We all define 'unreasonable accommodations" differently, what is reasonable or unreasonable to one person, may or may not be to another.
But however we define 'unreasonable', we certainly would not be in favour of it!
I'm surprised anybody at all answered the question with a NO!
The rest of the poll builds on the same negative theme and cascades down to the point of ludicrousness where by the end, 60% of those queried, agreed that private schools should be included in provisions of a potential law that limits religious accommodations.
Think of the implications...
It would mean that private Catholic and Jewish schools would not be allowed to teach religion and that a Crucifix or Star of David could not be displayed nor worn by teachers! In a Muslim school, teachers would be barred from wearing a hijab and teaching the Koran!
And by the way, according to the poll, 62% of Francophones and 28% of anglophones believe that doctors should not be allowed to treat patients while wearing a kippa (skullcap) or hijab.
I could only imagine the international scorn such an interdiction would raise. Bizarrely, it would put Quebec in the same class as Iran and Saudi Arabia when it comes to religious tolerance!
How have we arrived at this intolerant juncture.
Well, the PQ has harped on the subject so long and so loudly, that Quebecers are actually now frightened by immigrants, egged on by a public debate over what good Quebecers should or should not tolerate.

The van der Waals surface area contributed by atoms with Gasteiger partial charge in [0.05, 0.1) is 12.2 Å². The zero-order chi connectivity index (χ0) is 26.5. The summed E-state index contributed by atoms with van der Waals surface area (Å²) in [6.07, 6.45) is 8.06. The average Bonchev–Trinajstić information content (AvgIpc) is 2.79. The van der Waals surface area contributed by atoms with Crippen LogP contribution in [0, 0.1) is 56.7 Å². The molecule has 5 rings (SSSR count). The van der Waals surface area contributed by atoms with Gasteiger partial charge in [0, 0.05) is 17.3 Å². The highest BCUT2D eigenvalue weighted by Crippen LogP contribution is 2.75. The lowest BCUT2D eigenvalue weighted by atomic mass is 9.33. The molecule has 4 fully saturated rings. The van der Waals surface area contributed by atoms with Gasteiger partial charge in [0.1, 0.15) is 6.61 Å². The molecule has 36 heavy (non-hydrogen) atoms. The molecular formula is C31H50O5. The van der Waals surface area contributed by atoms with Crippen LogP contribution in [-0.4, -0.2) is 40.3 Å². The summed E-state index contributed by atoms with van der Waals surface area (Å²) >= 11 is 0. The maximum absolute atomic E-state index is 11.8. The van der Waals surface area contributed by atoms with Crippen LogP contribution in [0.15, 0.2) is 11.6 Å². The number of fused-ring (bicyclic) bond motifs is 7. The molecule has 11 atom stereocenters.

Polls like this help fan the flames of intolerance.
Public discussions by politicians about how they are going to come down on Muslims, Jews, Sikhs and other minorities adds fuel to the already toxic level of xenophobia.
It's sad and disgusting.
The entire poll is crafted to yield certain results that the government wants in order to push ahead.
By the way, you can view the entire poll HERE, but it is in French.
......One last comment on the poll.
There appears to be a serious statistical error.
When the responses of 'Anglophones' and 'Allophones' are added to yield a combined percentage called 'Non-Francophones,' the results appear to be erroneous.
Simply put, Léger pollsters forget to put more statistical weight on the more numerous Anglophone responses.
As indicated in the poll, 58% of Anglophones and 70% of Allophones were in agreement with the statement. Combining the two yields, according to the Léger, yields 65%, which is statistically incorrect.
Consider two groups of people.
Group A consists of ten fat people averaging 200 pounds each.
Group B consists of six thin people averaging 150 pounds each.
In order to find the average weight for everybody, you'd have to add up all the pounds and divide by the total number of people.
Group A (10 x 200lbs,=2,000lbs.) + Group B (6x 150lbs=900lbs) = 2,900lbs divided by 16 people=181 lbs. average.
What Léger appears to have done is to just take the average between the 200lbs average of Group A and the 150lbs average of group B, yielding a 175 lbs., an error a first semester statistician would never make!
For those mathematically inclined here's a deeper explanation.
All the following numbers are extrapolated directly from the diagram.
Of the 324 Anglophones who were queried, 12% declined to answer, leaving 285 who did respond, of which 58% or 165 were in agreement with the statement.
Of the 179 Allophones that were queried, 6% declined to answer, leaving 165 who did respond, of which 70% or 116 were in agreement with the statement.
Between the two groups, 450 people responded, of whom 281 agreed with the statement.
That yields 62% NOT the 65% indicated in the poll.
With the error corrected, the grand total also changes from 70% to 68.2% By the way, this error is reproduced in every single question.
Readers, I promise you this.
Somebody at Léger is going to read this post and if I am wrong, I will hear about it immediately.
If I am wrong I will apologize.
If I am right, there will be a deathly silence.